Abstract

As cinema industries around the globe adjusted to the introduction of synch-sound technology, the Soviet Union was also shifting culturally, politically, and ideologically from the heterogeneous film industry of the 1920s to the centralized industry of the 1930s, and from the avant-garde to Socialist Realism. In The Voice of Technology: Soviet Cinema's Transition to Sound, 1928-1935, Lilya Kaganovsky explores the history, practice, technology, ideology, aesthetics, and politics of the transition to sound within the context of larger issues in Soviet media history. Industrialization and centralization of the cinema industry greatly altered the way movies in the Soviet Union were made, while the introduction of sound radically influenced the way these movies were received. Kaganovsky argues that the coming of sound changed the Soviet cinema industry by making audible, for the first time, the voice of State power, directly addressing the Soviet viewer. By exploring numerous examples of films from this transitional period, Kaganovsky demonstrates the importance of the new technology of sound in producing and imposing the "Soviet Voice."

Original languageEnglish (US)
PublisherIndiana University Press
Number of pages273
ISBN (Electronic)9780253032669
ISBN (Print)9780253032652
StatePublished - Jan 1 2018

Fingerprint

Cinema
Sound
Industry
Soviet Union
Movies
1920s
Aesthetics
Industrialization
Ideology
History
1930s
Centralization
Avant Garde
Socialist Realism
Viewer
State Power
Media History
Film Industry

ASJC Scopus subject areas

  • Arts and Humanities(all)

Cite this

The Voice of Technology : Soviet Cinema's Transition to Sound, 1928-1935. / Kaganovsky, Lilya.

Indiana University Press, 2018. 273 p.

Research output: Book/ReportBook

@book{bbede7db3c574c91a0ea8e1cbc9b8e41,
title = "The Voice of Technology: Soviet Cinema's Transition to Sound, 1928-1935",
abstract = "As cinema industries around the globe adjusted to the introduction of synch-sound technology, the Soviet Union was also shifting culturally, politically, and ideologically from the heterogeneous film industry of the 1920s to the centralized industry of the 1930s, and from the avant-garde to Socialist Realism. In The Voice of Technology: Soviet Cinema's Transition to Sound, 1928-1935, Lilya Kaganovsky explores the history, practice, technology, ideology, aesthetics, and politics of the transition to sound within the context of larger issues in Soviet media history. Industrialization and centralization of the cinema industry greatly altered the way movies in the Soviet Union were made, while the introduction of sound radically influenced the way these movies were received. Kaganovsky argues that the coming of sound changed the Soviet cinema industry by making audible, for the first time, the voice of State power, directly addressing the Soviet viewer. By exploring numerous examples of films from this transitional period, Kaganovsky demonstrates the importance of the new technology of sound in producing and imposing the {"}Soviet Voice.{"}",
author = "Lilya Kaganovsky",
year = "2018",
month = "1",
day = "1",
language = "English (US)",
isbn = "9780253032652",
publisher = "Indiana University Press",

}

TY - BOOK

T1 - The Voice of Technology

T2 - Soviet Cinema's Transition to Sound, 1928-1935

AU - Kaganovsky, Lilya

PY - 2018/1/1

Y1 - 2018/1/1

N2 - As cinema industries around the globe adjusted to the introduction of synch-sound technology, the Soviet Union was also shifting culturally, politically, and ideologically from the heterogeneous film industry of the 1920s to the centralized industry of the 1930s, and from the avant-garde to Socialist Realism. In The Voice of Technology: Soviet Cinema's Transition to Sound, 1928-1935, Lilya Kaganovsky explores the history, practice, technology, ideology, aesthetics, and politics of the transition to sound within the context of larger issues in Soviet media history. Industrialization and centralization of the cinema industry greatly altered the way movies in the Soviet Union were made, while the introduction of sound radically influenced the way these movies were received. Kaganovsky argues that the coming of sound changed the Soviet cinema industry by making audible, for the first time, the voice of State power, directly addressing the Soviet viewer. By exploring numerous examples of films from this transitional period, Kaganovsky demonstrates the importance of the new technology of sound in producing and imposing the "Soviet Voice."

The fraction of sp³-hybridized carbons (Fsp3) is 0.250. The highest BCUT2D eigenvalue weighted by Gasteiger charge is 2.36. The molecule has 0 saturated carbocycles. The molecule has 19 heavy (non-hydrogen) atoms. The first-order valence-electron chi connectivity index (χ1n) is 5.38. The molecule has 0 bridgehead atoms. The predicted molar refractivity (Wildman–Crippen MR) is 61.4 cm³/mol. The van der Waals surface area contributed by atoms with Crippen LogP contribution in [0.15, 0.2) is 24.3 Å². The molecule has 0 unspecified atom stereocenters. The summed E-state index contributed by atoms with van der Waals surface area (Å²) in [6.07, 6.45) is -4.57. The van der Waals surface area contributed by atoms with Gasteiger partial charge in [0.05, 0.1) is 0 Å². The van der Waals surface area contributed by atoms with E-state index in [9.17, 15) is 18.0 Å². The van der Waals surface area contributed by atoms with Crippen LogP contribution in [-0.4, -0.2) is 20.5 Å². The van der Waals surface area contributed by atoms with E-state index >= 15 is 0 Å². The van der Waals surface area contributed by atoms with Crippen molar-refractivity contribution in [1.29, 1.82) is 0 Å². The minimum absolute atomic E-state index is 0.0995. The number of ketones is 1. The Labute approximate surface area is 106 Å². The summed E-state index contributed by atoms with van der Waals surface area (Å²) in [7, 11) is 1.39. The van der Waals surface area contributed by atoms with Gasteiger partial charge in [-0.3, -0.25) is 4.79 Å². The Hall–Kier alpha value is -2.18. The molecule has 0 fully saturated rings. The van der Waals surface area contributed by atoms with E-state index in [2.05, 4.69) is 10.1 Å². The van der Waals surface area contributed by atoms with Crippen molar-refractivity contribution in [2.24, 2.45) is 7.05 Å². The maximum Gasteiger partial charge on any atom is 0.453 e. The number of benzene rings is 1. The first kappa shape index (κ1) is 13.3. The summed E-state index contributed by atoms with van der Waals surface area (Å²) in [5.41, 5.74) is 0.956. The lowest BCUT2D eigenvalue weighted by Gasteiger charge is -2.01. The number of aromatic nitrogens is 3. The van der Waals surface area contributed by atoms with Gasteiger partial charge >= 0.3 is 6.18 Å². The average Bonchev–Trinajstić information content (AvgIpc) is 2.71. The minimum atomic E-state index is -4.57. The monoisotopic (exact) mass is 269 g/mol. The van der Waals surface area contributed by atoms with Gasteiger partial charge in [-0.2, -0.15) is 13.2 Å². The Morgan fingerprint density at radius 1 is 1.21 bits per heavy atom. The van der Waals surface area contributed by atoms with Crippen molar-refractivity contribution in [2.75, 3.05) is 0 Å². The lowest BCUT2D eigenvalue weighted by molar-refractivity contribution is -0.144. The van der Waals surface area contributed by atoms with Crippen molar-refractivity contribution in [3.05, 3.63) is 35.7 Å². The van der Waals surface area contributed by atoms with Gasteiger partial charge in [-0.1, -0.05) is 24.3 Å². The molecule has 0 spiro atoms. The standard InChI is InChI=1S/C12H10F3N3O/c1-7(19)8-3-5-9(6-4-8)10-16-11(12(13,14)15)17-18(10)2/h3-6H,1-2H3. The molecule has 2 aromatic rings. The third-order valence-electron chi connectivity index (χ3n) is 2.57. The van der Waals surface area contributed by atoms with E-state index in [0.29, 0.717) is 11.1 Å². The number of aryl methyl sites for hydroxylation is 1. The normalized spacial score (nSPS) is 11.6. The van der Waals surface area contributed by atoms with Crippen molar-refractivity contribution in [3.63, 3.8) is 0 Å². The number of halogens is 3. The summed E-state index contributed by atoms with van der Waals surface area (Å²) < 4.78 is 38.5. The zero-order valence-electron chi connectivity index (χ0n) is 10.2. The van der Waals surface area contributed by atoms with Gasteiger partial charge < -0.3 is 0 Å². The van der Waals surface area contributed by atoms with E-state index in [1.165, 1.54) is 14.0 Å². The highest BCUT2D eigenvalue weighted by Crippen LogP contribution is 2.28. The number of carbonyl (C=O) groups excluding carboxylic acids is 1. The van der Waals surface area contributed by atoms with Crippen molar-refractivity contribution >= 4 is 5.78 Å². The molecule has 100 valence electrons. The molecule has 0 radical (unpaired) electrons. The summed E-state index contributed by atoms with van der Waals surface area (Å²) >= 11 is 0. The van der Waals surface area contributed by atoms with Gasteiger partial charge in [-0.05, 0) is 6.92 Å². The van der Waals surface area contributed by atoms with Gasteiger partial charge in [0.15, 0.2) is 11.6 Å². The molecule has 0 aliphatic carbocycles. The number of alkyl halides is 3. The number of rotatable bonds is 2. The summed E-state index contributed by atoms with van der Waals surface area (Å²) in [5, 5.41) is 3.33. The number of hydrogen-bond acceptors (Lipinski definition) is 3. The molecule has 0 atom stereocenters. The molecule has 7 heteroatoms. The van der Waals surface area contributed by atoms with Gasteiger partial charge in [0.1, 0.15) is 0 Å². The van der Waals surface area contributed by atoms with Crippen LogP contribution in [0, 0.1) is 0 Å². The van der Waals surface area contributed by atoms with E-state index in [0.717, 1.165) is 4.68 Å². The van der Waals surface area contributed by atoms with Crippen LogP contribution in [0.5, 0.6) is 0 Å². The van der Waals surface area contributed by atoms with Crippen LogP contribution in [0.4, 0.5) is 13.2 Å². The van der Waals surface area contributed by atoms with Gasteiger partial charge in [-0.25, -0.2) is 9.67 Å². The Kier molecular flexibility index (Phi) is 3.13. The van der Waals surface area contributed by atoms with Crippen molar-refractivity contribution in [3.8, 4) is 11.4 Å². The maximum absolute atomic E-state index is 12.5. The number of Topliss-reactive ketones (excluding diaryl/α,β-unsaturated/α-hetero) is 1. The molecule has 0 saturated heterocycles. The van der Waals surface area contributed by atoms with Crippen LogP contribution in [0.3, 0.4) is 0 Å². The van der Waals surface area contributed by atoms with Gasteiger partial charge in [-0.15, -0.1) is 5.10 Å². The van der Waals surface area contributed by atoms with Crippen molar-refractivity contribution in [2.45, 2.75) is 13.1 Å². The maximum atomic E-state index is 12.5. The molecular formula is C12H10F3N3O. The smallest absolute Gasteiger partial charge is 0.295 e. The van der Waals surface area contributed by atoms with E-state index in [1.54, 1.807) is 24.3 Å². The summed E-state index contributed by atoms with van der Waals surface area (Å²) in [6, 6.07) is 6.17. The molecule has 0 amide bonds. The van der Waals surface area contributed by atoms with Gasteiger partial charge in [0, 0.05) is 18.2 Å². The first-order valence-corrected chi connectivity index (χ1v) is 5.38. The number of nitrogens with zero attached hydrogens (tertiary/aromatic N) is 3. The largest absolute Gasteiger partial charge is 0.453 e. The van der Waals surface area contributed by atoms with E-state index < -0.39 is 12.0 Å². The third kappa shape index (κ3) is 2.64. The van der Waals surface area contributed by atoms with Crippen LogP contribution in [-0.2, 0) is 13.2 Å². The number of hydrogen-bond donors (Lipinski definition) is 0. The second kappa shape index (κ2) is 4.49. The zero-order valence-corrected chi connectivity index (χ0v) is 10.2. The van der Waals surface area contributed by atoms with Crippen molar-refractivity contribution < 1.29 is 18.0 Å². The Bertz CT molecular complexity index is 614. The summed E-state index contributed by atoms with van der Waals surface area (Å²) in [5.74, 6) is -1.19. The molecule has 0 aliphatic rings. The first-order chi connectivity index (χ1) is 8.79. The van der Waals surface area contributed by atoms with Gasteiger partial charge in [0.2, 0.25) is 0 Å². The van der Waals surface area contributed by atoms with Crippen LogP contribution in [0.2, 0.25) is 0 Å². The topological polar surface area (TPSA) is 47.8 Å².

AB - As cinema industries around the globe adjusted to the introduction of synch-sound technology, the Soviet Union was also shifting culturally, politically, and ideologically from the heterogeneous film industry of the 1920s to the centralized industry of the 1930s, and from the avant-garde to Socialist Realism. In The Voice of Technology: Soviet Cinema's Transition to Sound, 1928-1935, Lilya Kaganovsky explores the history, practice, technology, ideology, aesthetics, and politics of the transition to sound within the context of larger issues in Soviet media history. Industrialization and centralization of the cinema industry greatly altered the way movies in the Soviet Union were made, while the introduction of sound radically influenced the way these movies were received. Kaganovsky argues that the coming of sound changed the Soviet cinema industry by making audible, for the first time, the voice of State power, directly addressing the Soviet viewer. By exploring numerous examples of films from this transitional period, Kaganovsky demonstrates the importance of the new technology of sound in producing and imposing the "Soviet Voice."

UR - http://www.scopus.com/inward/record.url?scp=85058370954&partnerID=8YFLogxK

UR - http://www.scopus.com/inward/citedby.url?scp=85058370954&partnerID=8YFLogxK

M3 - Book

AN - SCOPUS:85058370954

SN - 9780253032652

BT - The Voice of Technology

PB - Indiana University Press

ER -